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The European merchants of nineteenth-century Izmir built their gardens in Bornova, below the hills where they loved to shoot and fish. Rosemary Baldwin revisits the home of the Girauds and discovers a haunting reminder of a genteel era. Photographs by Bünyad Dinç
The village of Bornova has been home to English, French, Dutch and Italian merchants since the 18th century. Today, Bornova is a suburb of modern Izmir, Turkey’s bustling Aegean port. But enter it from the roundabout at the top of the new motorway, heading out of Izmir for Istanbul and the Dardanelles, and you will find yourself in a cluster of narrow lanes shaded by great plane trees. Here houses still shelter behind high ochre walls, protected by tall cypresses and spreading chestnut trees from the glare of Izmir’s concrete jungle.
One of these old houses belongs to Gwyneth Giraud whose late husband, Godfrey, first showed me his romantic garden in the early 1960s. Their son Brian is now doing Trojan work trying to restore a garden which was once tended by eight gardeners.
The Girauds of Izmir are direct descendents of Jean-Baptiste Giraud, who established himself as a trader in the great Aegean port in 1767. Although by no means the largest of Bornova’s houses, some of which are now being rescued and lovingly restored by a new generation of caring Turkish owners, theirs is the most evocative of old Bornova.
Jean-Baptiste Giraud was born in 1742 in the south of France, son of a wealthy landowner and mayor of Antibes. His first cousin was the Princesse d’Essling and the family insignia shows a dove perched on an olive tree; a prophetic coat-of-arms for a man who was to found his fortune in a country where olive trees spread in great silver waves along its Aegean and Mediterranean coasts. He also based his affairs in a city where doves are still heard cooing from morning to night.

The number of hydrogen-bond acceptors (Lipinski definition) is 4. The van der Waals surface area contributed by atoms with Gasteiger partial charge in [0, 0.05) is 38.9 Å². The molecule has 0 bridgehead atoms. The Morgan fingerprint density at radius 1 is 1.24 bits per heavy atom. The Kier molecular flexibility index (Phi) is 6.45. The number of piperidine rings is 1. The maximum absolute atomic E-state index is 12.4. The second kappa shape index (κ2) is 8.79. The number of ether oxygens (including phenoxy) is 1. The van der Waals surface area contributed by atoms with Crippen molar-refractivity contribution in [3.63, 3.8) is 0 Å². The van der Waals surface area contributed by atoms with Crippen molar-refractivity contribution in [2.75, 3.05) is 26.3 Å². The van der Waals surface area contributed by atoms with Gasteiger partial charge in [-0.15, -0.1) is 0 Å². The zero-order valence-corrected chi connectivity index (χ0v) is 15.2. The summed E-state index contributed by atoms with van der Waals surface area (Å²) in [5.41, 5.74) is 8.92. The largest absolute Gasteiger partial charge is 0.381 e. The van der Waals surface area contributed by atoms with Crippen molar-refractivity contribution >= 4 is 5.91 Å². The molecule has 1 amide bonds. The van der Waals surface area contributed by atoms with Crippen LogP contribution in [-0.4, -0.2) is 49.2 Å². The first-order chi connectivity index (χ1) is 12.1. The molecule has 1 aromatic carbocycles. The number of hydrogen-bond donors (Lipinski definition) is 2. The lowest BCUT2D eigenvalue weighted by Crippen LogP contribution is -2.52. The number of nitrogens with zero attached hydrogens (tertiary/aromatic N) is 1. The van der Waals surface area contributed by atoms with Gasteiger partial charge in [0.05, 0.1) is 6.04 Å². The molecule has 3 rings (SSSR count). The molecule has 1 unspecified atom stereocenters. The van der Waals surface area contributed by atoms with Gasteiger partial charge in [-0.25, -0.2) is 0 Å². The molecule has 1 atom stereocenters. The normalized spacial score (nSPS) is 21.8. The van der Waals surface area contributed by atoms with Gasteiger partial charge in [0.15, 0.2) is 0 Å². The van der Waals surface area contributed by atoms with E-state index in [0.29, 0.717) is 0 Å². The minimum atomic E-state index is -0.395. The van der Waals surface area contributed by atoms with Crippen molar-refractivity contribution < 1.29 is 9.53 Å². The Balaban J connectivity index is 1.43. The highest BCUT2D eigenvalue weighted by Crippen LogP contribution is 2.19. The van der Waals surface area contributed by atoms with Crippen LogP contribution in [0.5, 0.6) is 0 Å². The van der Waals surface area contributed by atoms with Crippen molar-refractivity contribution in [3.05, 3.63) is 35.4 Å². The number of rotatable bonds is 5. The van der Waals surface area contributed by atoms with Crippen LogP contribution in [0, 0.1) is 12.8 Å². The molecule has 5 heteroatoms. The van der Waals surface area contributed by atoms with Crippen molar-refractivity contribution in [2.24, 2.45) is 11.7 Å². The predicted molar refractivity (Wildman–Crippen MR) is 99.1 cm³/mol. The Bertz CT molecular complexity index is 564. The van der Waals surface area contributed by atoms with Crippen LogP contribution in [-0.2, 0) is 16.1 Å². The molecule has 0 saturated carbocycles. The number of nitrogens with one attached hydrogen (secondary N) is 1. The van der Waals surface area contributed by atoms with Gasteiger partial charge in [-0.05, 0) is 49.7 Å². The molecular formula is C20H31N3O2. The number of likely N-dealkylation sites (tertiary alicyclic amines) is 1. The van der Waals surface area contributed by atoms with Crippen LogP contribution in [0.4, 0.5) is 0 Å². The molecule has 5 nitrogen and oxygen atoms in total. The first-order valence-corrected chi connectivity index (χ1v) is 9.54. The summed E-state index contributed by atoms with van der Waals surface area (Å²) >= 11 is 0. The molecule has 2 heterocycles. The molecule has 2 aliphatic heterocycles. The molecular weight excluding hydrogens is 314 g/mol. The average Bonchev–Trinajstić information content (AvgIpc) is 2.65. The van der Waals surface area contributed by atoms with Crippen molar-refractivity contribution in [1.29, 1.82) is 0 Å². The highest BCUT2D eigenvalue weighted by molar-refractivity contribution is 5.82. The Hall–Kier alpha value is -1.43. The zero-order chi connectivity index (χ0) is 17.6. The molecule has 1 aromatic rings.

Earlier Europeans were lured to Smyrna, as Izmir was then known, in the 16th and 17th centuries, by the trade in spices and silks. These were brought to the Aegean port on camels along the ancient roads that crossed Turkey, Perisa and India to China. The caravans would halt at caravanserais and wells that were shaded by huge Oriental plane trees, still found along many of Turkey’s old roads. Some still give shade to the busy, dusty streets of modern Bornova.
But it was a later generation of entrepreneurs who made their home here. They traded mainly in Turkish produce – dried figs and raisins, grain, nuts, liquorice, pepper, aniseed, and eventually minerals and carpets – and they imported manufactured goods from Europe.
Bournabat, as it was locally called, was near the hillls where these intrepid merchants love to shoot and fish for trout. Here they were well away from the unsalubrious summer heat of a city whose reputation was hardly more enviable than Naples.
The house where Gwyneth Giraud lives today was bought by her husband’s grandfather Edward Whittall in the second half of the 19th century. The Whittalls, a shipping family from Liverpool, were the next Europeans to settle in 18th-century Izmir…
A million windows gaze on to the fast moving waters of the Bosphorus. The beautiful and strategic straits divide a city and link two continents. But down by the water’s edge they are a world apart, a watery playground for seadogs, fishermen and commuters. By Rose Baring. Photographs by Francesco Venturi
One thousand tons of loose glass cling suspended in the world’s largest unsupported brick dome, an architectural miracle and the last great monument of Roman architecture. By Anthony Bryer
When the goddess Hera married Zeus, she received a golden apple from the Earth Mother, Gaea. It was a symbol of love, fertility and beauty and was grown in a heavenly garden in the west, guarded by three sisters, the Hesperides.
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